An extraordinary article in Kuwaiti newspaper Al-Jarida has claimed that Iran is seeking to create a complex deal in Syria, so as to transfer weapons from Hezbollah to Syrian regime-backed Arab tribes, as well as to send arms to Moscow.
Maariv described this as a four-way deal, one that threatens both Israel and Ukraine. The interplay between Russia, Iran, Hezbollah and Syria has always been complex, with any movement benefitting Hezbollah or Iran-backed proxies seen a threat.
If true, the move could result in a concerning weapons flow, especially new Iranian weapons to Hezbollah. While moving weapons away from Hezbollah and to the tribes or to Russia appears counterintuitive – since Hezbollah tends to stockpile weapons – this could actually take the older munitions off of Hezbollah’s hands, setting it up to get the newer ones, while earning it gratitude from Moscow. This move would threaten US forces in Syria, giving Iran four wins: Aiding Russia, aiding Hezbollah, threatening the US, and threatening Israel.
Iran has historically moved weapons through Syria and on to Hezbollah. The Syrian Civil War, which began in 2011, shifted this equation slightly because Hezbollah intervened to help the regime, with Iranian support, which also moved IRGC troops to the area.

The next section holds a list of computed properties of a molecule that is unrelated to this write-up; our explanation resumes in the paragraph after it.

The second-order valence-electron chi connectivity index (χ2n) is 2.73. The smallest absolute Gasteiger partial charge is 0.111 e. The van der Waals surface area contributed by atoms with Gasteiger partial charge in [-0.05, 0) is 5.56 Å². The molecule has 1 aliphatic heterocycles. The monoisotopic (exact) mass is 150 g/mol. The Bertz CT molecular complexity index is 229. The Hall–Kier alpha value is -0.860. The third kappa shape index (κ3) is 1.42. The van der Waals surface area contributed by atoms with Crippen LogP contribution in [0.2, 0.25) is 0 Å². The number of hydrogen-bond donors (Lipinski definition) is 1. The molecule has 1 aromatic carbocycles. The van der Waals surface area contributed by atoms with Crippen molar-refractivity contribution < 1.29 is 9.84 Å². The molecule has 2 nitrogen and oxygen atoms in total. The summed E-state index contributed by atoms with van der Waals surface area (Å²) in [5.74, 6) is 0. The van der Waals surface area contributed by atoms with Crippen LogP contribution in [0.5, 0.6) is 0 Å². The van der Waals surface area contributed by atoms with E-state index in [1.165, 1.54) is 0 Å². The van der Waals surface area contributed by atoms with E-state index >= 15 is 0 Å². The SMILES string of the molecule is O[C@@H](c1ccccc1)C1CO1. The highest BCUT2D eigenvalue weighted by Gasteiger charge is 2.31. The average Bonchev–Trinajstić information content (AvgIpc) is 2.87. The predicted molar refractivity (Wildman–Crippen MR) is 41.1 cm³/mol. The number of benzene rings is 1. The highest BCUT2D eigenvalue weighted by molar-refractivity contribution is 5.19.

The goal was Iranian entrenchment. As the Syrian regime began to defeat the rebels with the help of Hezbollah, Hezbollah benefited and established itself in areas in Syria, like near Aleppo and the Golan. Iran then expanded its trading axis in Syria, moving weapons to Albukamal on the border with Iraq, and transferring them to T-4 base and to Damascus and Syria.
Then, in 2017-2018, rumors circulated that Iran might reduce its forces in Syria. However, although some IRGC members did leave, Iran’s proxies remained strong. When Russia invaded Ukraine last year, reports circulated then as well, in Arabic media, that Russia might shift forces to Ukraine, and that Iran could benefit in Syria by backfilling the Russian vacuum.
Warehouses of weapons
Al-Jarida ran reports in the past on developments in the region. This particular one is titled “Iran opens Hezbollah warehouses to the tribes of eastern Syria and Moscow,” and details how the IRGC’s Quds Force recently learned of an agreement between Russia and Iran, in which Hezbollah will “hand over a large portion of its old weapons to the Arab tribes in Syria in exchange for receiving new-generation Iranian weapons. Moscow will obtain a portion of the party’s weapons and ammunition to supply its costly war in Ukraine.”
Quds Force leader Ismail Qaani, who replaced Qasem Soleimani when he was killed by the US in 2020, recently visited both Syria and Lebanon. A “source” told Al-Jarida that they were with Qaani during this recent trip, and that Qaani agreed to help provide new weapons to Hezbollah in Lebanon via Syria, “in exchange for handing over to the party a large portion of its old weapons and ammunition to arm the Arab tribes fighting for the country.” These tribes are used by Syria to threaten the US-backed Syrian Democratic Forces (SDF), which are strong in eastern Syria, and to extend the regime’s influence.